Western Coral Snake

western coral snake
Western Coral Snake

NPS Photo

Western Coral Snake
Micruroides euryxanthus

Body length: 13 - 21"
Diet: Lizards and small snakes

Venom from this species, released from fixed fangs in the front of the mouth, is highly toxic. Although no human fatalities have been attributed to coral snakes in Arizona, probably because of their small size and generally unaggressive nature, they should be left alone and never handled.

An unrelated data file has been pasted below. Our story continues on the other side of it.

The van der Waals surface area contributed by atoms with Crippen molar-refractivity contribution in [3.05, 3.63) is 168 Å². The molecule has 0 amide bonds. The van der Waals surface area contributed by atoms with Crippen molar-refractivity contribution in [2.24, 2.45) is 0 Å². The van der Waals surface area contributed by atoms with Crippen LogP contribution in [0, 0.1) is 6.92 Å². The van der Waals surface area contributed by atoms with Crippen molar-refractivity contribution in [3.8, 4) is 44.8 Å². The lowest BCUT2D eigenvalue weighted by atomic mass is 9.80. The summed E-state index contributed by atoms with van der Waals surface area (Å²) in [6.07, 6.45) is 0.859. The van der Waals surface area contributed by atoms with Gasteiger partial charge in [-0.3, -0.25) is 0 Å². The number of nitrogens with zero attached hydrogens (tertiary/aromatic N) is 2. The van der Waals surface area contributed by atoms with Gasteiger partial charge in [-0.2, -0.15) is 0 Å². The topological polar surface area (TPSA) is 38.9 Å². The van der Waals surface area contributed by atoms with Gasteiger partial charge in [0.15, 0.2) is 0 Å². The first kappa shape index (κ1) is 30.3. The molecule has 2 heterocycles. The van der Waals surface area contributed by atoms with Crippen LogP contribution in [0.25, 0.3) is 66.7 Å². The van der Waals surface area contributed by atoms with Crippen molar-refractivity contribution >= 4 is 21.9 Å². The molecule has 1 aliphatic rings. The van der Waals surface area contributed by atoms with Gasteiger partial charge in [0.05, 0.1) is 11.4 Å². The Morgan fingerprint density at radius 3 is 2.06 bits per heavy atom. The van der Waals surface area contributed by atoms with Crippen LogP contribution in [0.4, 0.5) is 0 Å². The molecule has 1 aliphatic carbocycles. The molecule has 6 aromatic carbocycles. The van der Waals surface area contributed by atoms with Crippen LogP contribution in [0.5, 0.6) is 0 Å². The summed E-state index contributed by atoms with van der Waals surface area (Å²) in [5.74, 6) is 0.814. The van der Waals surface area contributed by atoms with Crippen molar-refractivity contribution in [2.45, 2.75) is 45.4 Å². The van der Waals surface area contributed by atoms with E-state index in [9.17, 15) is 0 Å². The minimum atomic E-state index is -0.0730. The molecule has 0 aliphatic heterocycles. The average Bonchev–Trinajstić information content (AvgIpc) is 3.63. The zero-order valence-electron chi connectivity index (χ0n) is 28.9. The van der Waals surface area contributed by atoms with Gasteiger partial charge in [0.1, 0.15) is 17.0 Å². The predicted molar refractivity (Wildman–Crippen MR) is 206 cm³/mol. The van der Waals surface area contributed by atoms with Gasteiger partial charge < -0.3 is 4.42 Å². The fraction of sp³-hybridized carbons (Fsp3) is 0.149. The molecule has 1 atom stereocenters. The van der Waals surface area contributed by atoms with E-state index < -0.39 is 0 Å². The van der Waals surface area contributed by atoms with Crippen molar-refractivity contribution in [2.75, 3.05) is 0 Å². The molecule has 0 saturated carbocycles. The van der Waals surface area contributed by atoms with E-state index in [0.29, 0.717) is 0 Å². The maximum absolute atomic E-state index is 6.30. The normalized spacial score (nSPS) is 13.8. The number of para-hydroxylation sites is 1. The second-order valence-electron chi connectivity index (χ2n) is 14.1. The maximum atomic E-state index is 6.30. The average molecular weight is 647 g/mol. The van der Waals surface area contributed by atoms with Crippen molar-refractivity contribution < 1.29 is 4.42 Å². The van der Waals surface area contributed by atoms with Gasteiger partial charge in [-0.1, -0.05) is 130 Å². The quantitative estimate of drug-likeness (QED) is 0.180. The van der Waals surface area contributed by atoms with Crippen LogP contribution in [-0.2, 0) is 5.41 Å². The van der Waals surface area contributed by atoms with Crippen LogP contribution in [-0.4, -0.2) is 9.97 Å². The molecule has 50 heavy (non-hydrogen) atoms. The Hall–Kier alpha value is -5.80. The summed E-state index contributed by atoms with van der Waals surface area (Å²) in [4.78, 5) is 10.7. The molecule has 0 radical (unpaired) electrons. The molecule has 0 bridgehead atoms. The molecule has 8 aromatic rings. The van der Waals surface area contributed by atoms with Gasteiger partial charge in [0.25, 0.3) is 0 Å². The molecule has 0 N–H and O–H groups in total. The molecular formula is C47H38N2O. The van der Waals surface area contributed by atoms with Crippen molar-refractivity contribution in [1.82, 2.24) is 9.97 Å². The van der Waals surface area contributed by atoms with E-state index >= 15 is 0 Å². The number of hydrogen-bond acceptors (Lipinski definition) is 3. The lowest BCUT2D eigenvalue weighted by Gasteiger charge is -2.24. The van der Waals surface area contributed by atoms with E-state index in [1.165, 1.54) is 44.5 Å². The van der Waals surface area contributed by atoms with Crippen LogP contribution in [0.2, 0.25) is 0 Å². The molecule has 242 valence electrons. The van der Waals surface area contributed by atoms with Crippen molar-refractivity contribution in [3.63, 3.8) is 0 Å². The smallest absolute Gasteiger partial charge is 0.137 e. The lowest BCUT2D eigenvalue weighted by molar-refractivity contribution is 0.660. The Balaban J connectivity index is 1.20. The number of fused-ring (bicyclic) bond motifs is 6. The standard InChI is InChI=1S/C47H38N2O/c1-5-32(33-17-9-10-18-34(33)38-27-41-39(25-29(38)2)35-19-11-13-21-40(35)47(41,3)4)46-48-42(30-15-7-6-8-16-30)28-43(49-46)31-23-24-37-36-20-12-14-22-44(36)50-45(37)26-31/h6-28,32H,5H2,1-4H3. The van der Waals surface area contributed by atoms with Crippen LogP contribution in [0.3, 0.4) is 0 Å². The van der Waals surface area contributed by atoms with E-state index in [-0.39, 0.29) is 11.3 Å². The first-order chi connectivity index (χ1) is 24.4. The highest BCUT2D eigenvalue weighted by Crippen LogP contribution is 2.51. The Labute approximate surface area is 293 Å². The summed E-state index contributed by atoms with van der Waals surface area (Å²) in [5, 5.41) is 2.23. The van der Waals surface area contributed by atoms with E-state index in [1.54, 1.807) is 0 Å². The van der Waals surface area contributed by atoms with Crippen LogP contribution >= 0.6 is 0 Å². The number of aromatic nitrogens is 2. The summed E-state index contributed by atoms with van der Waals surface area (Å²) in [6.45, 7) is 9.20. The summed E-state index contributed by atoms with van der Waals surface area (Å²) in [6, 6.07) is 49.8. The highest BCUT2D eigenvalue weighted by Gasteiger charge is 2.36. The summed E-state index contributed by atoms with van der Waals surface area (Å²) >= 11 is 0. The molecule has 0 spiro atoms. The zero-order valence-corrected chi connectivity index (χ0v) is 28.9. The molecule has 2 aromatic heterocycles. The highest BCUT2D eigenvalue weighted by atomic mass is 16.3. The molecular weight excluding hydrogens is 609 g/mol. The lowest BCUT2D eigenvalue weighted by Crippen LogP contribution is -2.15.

Coral snakes are seldom seen here, but they are probably not uncommon. Spending most of their time underground, they feed primarily on other fossorial snakes such as blind and ground snakes. When encountered above ground, coral snakes exhibit a strange array of anti-predator behaviors, including hiding the head and using the tail as a decoy to "strike" at the predator. Coral snakes also make a sound by releasing air from their rear vent, a practice politely described by scientists as "cloacal popping".

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